If it’s broke, don’t use it: manufacturer not liable when user knew that product was defective

Written on 14 Oct 2016

Are you a manufacturer, or a corporate user of products which are critical to your business? A recent case highlights some important lessons for all on product liability.

What was the case about?

In Howmet Ltd v Economy Devices Ltd and others, the Court of Appeal held that a manufacturer of a defective product was not liable for £20 million of damage caused by a factory fire where the product was used. The claimant knew the product was defective, and that there was a risk of fire, but still continued to use the product together with a system the claimant had put in place to prevent further fire.

This case contains valuable lessons for manufacturers, corporate users of business critical products and insurers which could help mitigate risk moving forward.

Facts of the case

The product in question was a probe, which had already failed twice previously, failing to switch off the heater in the water tank in which it was immersed, and causing fires as a result. Employees of the claimant managed to extinguish the fire on both prior occasions and no damage was sustained. The employees also developed a system to reduce further fire risk, and purchased a different device which would switch off the heater in the tank in certain situations. However, the different device had not yet been installed at the time of the third fire, which caused the damage forming the basis of the claim.

The claimant claimed that the fire damage was caused by the defective probe. The Court of Appeal held that the cause of the fire was not the defective probe, but the system that had been put in place after the claimant found out the product was defective. Or, in the alternative, that the claimant’s knowledge of the defect meant the manufacturer no longer owed the claimant a continuing duty.

A great result for the manufacturer, a dreadful result for the claimant. But what can we learn from this?

For manufacturers

No two ways about, this is a win for manufacturers whose products are used commercially and latterly are discovered to be defective. Of course, this in no way removes the continuing duty of manufacturers to monitor products placed on the market, and take corrective action if they become defective. This will include communicating with users of the products to let them know of defects and what steps need to be taken. However, where that duty has been carried out, yet the defective products are still used, in the full knowledge they are defective, then the manufacturer’s arguments for avoiding liability are much stronger.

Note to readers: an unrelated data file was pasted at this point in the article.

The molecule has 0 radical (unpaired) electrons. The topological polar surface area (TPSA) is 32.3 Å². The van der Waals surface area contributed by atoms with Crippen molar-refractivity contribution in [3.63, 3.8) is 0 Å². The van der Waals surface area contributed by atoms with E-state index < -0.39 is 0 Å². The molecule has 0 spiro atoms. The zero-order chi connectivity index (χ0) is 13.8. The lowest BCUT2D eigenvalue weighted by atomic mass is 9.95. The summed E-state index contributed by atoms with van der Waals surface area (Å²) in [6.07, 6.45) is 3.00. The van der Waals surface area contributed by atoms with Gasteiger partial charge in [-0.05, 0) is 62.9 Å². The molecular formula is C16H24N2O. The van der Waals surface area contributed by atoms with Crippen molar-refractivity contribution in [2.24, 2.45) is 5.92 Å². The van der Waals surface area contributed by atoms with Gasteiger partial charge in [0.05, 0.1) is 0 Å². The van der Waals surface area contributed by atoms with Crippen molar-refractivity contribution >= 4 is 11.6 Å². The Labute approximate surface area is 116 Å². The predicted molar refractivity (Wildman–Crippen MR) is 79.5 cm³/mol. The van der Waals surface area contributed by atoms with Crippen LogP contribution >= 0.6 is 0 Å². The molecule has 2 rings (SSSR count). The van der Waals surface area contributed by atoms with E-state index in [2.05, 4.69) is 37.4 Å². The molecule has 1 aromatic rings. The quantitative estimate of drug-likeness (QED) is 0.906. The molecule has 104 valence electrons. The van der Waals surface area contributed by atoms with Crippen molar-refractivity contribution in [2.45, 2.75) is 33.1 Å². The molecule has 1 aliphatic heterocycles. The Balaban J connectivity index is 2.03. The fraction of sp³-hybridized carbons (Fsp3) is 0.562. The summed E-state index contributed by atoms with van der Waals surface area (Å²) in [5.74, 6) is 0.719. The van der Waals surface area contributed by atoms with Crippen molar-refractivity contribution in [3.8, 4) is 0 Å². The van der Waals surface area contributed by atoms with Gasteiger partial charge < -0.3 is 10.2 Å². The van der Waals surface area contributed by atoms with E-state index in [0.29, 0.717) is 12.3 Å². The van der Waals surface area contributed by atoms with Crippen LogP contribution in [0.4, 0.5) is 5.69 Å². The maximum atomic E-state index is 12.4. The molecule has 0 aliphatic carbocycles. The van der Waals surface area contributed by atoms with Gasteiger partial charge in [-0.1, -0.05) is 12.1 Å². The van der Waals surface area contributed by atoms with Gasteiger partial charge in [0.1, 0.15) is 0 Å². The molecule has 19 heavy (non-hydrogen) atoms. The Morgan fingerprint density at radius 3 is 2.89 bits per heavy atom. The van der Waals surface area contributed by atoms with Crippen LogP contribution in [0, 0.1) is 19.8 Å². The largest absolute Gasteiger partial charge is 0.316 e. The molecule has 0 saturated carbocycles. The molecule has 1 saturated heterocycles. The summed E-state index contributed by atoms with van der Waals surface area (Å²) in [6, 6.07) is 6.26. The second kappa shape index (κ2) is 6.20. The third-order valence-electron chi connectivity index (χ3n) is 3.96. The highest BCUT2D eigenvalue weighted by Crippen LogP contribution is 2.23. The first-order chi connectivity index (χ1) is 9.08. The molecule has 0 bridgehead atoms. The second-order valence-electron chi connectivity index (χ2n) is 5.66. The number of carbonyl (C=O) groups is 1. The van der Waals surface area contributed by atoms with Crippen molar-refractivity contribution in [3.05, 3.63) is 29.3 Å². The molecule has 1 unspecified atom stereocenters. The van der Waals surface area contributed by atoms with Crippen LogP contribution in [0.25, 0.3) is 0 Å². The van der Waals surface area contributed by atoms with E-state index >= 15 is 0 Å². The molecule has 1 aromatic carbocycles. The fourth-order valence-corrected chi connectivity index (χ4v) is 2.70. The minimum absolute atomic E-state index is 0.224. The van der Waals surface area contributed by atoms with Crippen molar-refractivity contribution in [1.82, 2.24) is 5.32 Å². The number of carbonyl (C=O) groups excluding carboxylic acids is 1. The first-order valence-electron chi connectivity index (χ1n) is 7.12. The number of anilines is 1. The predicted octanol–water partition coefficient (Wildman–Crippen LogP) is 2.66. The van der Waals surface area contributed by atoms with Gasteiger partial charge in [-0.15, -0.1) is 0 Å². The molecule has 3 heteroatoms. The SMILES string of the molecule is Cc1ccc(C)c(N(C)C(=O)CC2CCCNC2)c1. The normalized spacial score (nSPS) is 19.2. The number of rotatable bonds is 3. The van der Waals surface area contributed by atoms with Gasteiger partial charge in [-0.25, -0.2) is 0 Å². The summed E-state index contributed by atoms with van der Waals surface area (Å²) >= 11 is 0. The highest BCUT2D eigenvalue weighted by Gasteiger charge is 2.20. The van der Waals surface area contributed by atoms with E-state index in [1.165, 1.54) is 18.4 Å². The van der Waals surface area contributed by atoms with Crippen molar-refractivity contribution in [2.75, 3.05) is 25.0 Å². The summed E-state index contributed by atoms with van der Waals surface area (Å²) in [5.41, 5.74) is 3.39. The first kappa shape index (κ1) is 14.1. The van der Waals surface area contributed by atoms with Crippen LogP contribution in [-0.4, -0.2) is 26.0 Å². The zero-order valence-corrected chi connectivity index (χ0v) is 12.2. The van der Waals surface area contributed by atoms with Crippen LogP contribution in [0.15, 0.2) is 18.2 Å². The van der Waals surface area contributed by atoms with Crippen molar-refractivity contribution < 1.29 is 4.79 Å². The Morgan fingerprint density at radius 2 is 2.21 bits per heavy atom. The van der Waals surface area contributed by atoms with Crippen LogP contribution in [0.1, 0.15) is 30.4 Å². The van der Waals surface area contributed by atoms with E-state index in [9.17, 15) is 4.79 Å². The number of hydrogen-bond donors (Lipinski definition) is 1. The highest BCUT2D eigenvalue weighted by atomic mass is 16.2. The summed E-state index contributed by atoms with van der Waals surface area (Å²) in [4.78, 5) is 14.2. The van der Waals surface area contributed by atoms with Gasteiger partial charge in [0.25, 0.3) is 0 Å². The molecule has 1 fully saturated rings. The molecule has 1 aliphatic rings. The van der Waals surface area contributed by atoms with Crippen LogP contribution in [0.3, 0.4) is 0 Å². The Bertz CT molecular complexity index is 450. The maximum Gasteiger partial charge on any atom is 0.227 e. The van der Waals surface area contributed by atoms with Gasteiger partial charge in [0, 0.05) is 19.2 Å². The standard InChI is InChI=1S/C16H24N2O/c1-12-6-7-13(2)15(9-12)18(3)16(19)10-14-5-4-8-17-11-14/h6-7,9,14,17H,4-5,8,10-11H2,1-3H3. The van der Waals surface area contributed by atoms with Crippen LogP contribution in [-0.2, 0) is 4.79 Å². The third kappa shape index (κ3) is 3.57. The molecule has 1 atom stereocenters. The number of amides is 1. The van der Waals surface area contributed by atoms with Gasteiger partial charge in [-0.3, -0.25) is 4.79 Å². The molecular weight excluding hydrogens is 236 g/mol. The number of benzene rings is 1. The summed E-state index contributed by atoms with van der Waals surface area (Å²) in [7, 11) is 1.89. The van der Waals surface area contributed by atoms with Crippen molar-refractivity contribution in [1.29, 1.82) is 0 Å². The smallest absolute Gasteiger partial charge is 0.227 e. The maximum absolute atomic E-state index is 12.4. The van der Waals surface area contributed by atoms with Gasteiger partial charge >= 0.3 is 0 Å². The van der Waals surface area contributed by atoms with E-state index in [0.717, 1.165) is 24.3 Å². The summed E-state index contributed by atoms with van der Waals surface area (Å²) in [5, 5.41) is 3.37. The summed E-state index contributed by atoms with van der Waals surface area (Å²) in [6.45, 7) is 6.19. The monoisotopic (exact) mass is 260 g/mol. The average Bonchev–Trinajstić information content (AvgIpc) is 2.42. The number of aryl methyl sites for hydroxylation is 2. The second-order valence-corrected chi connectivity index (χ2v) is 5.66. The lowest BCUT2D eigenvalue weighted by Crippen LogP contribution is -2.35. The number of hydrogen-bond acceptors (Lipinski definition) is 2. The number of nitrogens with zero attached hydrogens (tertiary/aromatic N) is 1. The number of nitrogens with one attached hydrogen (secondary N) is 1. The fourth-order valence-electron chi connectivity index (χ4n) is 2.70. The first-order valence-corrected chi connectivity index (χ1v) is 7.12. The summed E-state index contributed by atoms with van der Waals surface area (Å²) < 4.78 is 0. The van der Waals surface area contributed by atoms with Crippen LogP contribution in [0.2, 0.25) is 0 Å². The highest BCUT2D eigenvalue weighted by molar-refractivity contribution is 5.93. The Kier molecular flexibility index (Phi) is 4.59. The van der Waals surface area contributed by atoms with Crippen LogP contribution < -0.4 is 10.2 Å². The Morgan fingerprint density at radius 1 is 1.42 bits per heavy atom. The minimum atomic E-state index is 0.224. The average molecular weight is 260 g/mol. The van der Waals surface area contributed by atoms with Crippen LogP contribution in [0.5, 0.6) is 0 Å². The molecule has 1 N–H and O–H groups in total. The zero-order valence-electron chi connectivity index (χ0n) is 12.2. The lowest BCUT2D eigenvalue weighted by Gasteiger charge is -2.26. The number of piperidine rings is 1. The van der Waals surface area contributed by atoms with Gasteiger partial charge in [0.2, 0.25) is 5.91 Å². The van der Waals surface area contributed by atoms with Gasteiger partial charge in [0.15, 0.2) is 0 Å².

Lessons learned?

  1. If you discover a product is defective, follow your normal defective product procedures and ensure that you identify and take appropriate corrective action as soon as possible – clear communication with those affected is key (whilst obviously taking care over what you are saying). That clear communication could be the very thing which helps limit or even avoid liability down the line. 
  2. When on the receiving end of claims by commercial users for significant damage, take the time to query whether the user knew the product was defective prior to the damage occurring (they may know because you told them, or they may know from their own experience), and query what they had done to deal with the risks this presented.

For corporate users of business critical products

This is clearly less good for corporate users of business critical products – the things that make the business function on a day to day business; that protect, preserve, save. One of the major difficulties in this case was the fact that a group of employees were aware of the risk with the probe, and tried to deal with it, but their system failed and their actions were ultimately held to be the actions of the company as a whole. Normally, companies don’t wish to stymie employee’s innovation and desire to take responsibility. But equally, there need to be robust processes in place to deal with defective products which are being used in business critical environments; and decisions which are being made on behalf of the business, which later bind the business.

Lessons learned?

  1. You need to have a robust procedure in place for dealing with defective products which are vital to your business. If they fail, you need to ensure that you have notified the manufacturer, and that any backup plan is carefully thought through: not just in terms of business continuity, but also to minimise risk exposure if there is any damage caused latterly by the defective product.
  2. Revisit, review and revise who is responsible for making decisions in the business. Decisions around replacing defective equipment, and implementing measures pending their replacement, may seem like everyday tasks for mid-level and junior employees. However, given the significant impact if those measures are not up to scratch (in this case, should the business really have continued to use the water tank when they were awaiting the different device?), consider whether you need more senior level scrutiny.